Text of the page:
The executive secretary of the Convention on Biological Diversity, Braulio Dias, has called for ‘continuous partnership’ to enhance access to biodiversity data, following the framework of the Global Biodiversity Informatics Outlook, coordinated by GBIF.
Dias made the appeal during his opening statement to the CBD’s Subsidiary Body on Scientific, Technical and Technological Advice (SBSTTA), meeting this week in Montreal, Canada.
He challenged the governments represented at the meeting to ask themselves how often they hid behind a perceived lack of knowledge, data, baselines and monitoring information to explain lack of progress towards meeting targets for reversing biodiversity loss.
“Yes, access to credible data is a challenge everywhere,” Dias told the meeting. "But have we really done enough to mobilize data that is available, but hidden in various institutions; or for which only partial or aggregated published information is accessible, when raw data is needed for additional analysis and modelling?
“Are we really collaborating with organizations and networks that maintain regional and global databases, and contributing systematically to these databases? And are we really investing in efforts to link our national datasets with those from other countries?”
Braulio Dias referred to the “landmark” conference organized by GBIF last year in Copenhagen, leading to the GBIO document proposing to enhance access to biodiversity data from different sources, such as collections, literature, remote sensing, DNA sequencing and field surveys, among other sources. “I would like to suggest that we transform this into a framework for a continuous partnership or initiative to help the implementation of Aichi Target 19 [on enhancing and sharing biodiversity knowledge] and benefiting implementation of all the other targets,” Dias concluded.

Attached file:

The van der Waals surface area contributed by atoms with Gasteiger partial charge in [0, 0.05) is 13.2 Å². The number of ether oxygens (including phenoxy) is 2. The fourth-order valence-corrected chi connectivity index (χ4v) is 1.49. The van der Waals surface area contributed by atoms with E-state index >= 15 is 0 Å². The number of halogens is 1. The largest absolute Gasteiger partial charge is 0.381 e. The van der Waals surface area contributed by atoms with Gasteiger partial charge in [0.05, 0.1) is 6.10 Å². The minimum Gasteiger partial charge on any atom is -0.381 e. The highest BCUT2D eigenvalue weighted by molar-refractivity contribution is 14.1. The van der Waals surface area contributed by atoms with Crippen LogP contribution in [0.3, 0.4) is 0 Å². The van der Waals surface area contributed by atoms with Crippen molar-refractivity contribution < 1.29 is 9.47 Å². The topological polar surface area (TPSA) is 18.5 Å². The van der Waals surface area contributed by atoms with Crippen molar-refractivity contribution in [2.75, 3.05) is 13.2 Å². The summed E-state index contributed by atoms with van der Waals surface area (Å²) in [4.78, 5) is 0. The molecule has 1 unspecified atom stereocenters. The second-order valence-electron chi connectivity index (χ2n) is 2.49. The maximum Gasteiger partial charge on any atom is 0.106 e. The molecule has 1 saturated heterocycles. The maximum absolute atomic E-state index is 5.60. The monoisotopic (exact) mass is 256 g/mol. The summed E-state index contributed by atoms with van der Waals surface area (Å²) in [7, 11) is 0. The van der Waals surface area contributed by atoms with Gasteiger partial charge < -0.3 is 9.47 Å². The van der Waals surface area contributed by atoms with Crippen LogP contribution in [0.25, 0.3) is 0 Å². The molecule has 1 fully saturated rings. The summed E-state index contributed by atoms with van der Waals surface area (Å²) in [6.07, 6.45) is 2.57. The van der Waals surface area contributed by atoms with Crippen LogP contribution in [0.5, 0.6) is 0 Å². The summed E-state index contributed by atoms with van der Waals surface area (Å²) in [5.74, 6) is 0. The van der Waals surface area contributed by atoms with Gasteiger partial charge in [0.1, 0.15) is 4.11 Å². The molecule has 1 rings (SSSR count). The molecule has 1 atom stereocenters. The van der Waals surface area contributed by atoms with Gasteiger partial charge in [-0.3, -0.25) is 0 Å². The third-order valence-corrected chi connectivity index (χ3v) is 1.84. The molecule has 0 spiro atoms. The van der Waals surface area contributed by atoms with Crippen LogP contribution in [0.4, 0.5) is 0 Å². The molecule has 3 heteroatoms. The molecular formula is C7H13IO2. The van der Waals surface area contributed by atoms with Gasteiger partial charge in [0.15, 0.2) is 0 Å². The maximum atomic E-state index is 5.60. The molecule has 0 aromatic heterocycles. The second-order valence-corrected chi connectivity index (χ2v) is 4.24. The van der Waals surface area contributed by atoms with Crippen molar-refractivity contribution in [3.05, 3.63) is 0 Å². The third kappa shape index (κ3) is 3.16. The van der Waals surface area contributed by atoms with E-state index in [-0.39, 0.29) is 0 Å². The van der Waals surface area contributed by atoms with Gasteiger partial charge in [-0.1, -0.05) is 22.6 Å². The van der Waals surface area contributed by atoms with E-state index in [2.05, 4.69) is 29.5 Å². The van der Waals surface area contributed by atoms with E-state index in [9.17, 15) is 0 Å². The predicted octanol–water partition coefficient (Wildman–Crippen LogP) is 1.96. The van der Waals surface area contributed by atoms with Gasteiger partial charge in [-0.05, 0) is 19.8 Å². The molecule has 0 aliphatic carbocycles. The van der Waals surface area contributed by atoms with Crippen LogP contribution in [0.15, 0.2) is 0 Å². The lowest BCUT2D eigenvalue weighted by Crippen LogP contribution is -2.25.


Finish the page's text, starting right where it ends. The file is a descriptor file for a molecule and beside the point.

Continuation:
During a panel discussion in the opening plenary session of the SBSTTA meeting, the GBIF executive secretary, Donald Hobern, also commended the GBIO as an achievable approach to deliver fundamental data for biodiversity in all parts of the world.
“This report is offered as a roadmap for us all,” Hobern said. “We urge governments and funding bodies to support the Strategic Plan for Biodiversity by investing resources in mobilizing biodiversity information as part of a globally coordinated activity. The most critical need is for governments to legislate and provide incentives for all stakeholders to contribute their biodiversity data as part of a shared knowledgebase from which we can all benefit.”
During the plenary discussion, several national governments expressed support for the GBIO approach, including Colombia and the United Kingdom, which described it as “a significant step forward”.
GBIF Secretariat is organizing a side event on the GBIO during the SBSTTA meeting, on Wednesday 16 October at 6.15pm, in the International Civil Aviation Organization building in Montreal.